Jan 4 2012
Dear Ms. Snyder,
I feel like I’ve been neglecting the fantasy genre. This is a terrible thing in my opinion because I love the genre. So I thought to rectify the decided lack of non-YA fantasy in recent reading. I thought your latest novel, the first in a new series, would be a good way to jump back in. It wasn’t a doorstopper and from what I recall of your previous books, your writing is light enough to suit my preoccupied brain during the holidays.
Avry is a healer. Once she considered this a badge of pride. But ever since a deadly plague hit the populace and healers blamed as being the cause, it’s become something she must hide or face execution.
Unfortunately, Avry suffers that particular flaw that afflicts many heroines in fantasy novels: she cares too much for her own good. Here, this manifests as the inability to turn away from a sick child, even though using her abilities means revealing her true nature to people who 1) are hostile to healers in general and 2) receive a sizeable reward for turning in healers. Avry’s been able to elude capture until now but her luck has finally run out.
Or so she thinks. Avry is rescued from certain death but it comes with a price. In exchange for being set free, she must agree to heal a prince who’s contracted the plague and is currently in magical stasis to keep the symptoms at bay. The problem? While healers can cure the plague, they don’t survive the process and die. (In this world, healing works by the healer taking on the damage/illness of the afflicted person and letting their super-immune system do its thing. The problem with the plague is that their immune system doesn’t work fast enough to counter the effects.)
I honestly believed a light fantasy would be right up my alley. Maybe I was wrong. Maybe light fantasies aren’t for me and I’m doomed to keep reading perpetual downers like George R.R. Martin. But this book just didn’t work for me on any level.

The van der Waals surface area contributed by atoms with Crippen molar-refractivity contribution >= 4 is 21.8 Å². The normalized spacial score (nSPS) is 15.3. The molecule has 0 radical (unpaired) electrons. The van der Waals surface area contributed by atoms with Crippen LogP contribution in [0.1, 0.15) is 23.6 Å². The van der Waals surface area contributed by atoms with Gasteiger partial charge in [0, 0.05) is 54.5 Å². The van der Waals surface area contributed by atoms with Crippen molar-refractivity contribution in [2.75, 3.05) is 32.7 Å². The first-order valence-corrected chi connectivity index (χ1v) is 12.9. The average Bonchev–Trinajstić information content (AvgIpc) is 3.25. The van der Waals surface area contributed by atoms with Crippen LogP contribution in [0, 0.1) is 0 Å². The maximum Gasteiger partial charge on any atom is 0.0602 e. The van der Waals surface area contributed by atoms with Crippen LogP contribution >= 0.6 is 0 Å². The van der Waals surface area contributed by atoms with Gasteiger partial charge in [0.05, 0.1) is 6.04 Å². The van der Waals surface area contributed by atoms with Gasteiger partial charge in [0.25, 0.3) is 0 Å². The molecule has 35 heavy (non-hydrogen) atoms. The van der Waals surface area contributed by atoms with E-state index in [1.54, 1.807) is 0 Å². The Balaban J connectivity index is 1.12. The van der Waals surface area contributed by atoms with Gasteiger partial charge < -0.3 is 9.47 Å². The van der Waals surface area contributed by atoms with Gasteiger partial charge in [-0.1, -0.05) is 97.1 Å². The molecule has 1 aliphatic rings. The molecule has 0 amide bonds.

First of all, I knew right away that a romantic subplot would develop between Avry and Kerrick, the man who frees her in order to heal his best friend, the prince. I could see that a mile away, but my beef has nothing to do with the predictability. No, my issue has to do with the fact that he treats her like shit for most of the book and since I knew they would eventually fall in love, I spent most of the novel actively repulsed by this endgame.
I understand their relationship is initially meant to be a coercive one. Avry is given an ultimatum and when she didn’t immediately agree, Kerrick spends chapters trying to convince her to change her mind. Desperate people can do horrible things. I understand this. But I cannot root for a romance in which the hero does things like expose the heroine to the elements so that hypothermia will make her capitulate, starve her, tie her to a tree like an animal, and most spectacularly hit her in the face. I don’t care what the circumstances are. I don’t care that the supporting cast chastises him for the abuse. You’ve lost me. Especially when the hero justifies his actions with, “I’m sorry. I was mad.” I can’t get behind this romance at all.